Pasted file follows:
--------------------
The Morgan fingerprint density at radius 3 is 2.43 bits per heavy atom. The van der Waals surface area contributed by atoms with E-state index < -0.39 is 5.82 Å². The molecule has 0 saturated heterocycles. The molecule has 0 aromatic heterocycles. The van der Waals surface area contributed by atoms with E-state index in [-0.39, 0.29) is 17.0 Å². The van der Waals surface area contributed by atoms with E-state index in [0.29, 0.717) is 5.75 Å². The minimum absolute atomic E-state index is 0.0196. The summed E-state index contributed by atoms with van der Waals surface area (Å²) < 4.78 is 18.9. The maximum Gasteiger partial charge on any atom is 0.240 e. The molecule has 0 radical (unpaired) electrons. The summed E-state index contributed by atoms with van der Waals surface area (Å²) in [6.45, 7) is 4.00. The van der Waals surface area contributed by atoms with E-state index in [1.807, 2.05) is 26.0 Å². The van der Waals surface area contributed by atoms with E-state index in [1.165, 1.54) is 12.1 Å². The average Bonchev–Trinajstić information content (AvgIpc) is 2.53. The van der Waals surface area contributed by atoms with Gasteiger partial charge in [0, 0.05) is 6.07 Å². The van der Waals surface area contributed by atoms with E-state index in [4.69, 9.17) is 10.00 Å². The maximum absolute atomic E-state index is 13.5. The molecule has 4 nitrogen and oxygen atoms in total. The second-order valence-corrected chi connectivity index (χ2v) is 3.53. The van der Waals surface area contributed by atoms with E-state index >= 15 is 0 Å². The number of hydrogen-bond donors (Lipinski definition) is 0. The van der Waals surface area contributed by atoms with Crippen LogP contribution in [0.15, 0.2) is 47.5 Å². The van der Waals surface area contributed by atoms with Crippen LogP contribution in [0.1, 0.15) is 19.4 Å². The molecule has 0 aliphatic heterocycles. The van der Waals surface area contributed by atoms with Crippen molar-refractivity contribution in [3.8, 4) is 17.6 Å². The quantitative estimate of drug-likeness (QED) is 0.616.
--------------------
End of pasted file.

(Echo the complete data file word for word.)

The Morgan fingerprint density at radius 3 is 2.43 bits per heavy atom. The van der Waals surface area contributed by atoms with E-state index < -0.39 is 5.82 Å². The molecule has 0 saturated heterocycles. The molecule has 0 aromatic heterocycles. The van der Waals surface area contributed by atoms with E-state index in [-0.39, 0.29) is 17.0 Å². The van der Waals surface area contributed by atoms with E-state index in [0.29, 0.717) is 5.75 Å². The minimum absolute atomic E-state index is 0.0196. The summed E-state index contributed by atoms with van der Waals surface area (Å²) < 4.78 is 18.9. The maximum Gasteiger partial charge on any atom is 0.240 e. The molecule has 0 radical (unpaired) electrons. The summed E-state index contributed by atoms with van der Waals surface area (Å²) in [6.45, 7) is 4.00. The van der Waals surface area contributed by atoms with E-state index in [1.807, 2.05) is 26.0 Å². The van der Waals surface area contributed by atoms with E-state index in [1.165, 1.54) is 12.1 Å². The average Bonchev–Trinajstić information content (AvgIpc) is 2.53. The van der Waals surface area contributed by atoms with Gasteiger partial charge in [0, 0.05) is 6.07 Å². The van der Waals surface area contributed by atoms with E-state index in [4.69, 9.17) is 10.00 Å². The maximum absolute atomic E-state index is 13.5. The molecule has 4 nitrogen and oxygen atoms in total. The second-order valence-corrected chi connectivity index (χ2v) is 3.53. The van der Waals surface area contributed by atoms with E-state index >= 15 is 0 Å². The number of hydrogen-bond donors (Lipinski definition) is 0. The van der Waals surface area contributed by atoms with Crippen LogP contribution in [0.15, 0.2) is 47.5 Å². The van der Waals surface area contributed by atoms with Crippen LogP contribution in [0.1, 0.15) is 19.4 Å². The molecule has 0 aliphatic heterocycles. The van der Waals surface area contributed by atoms with Crippen molar-refractivity contribution in [3.8, 4) is 17.6 Å². The quantitative estimate of drug-likeness (QED) is 0.616.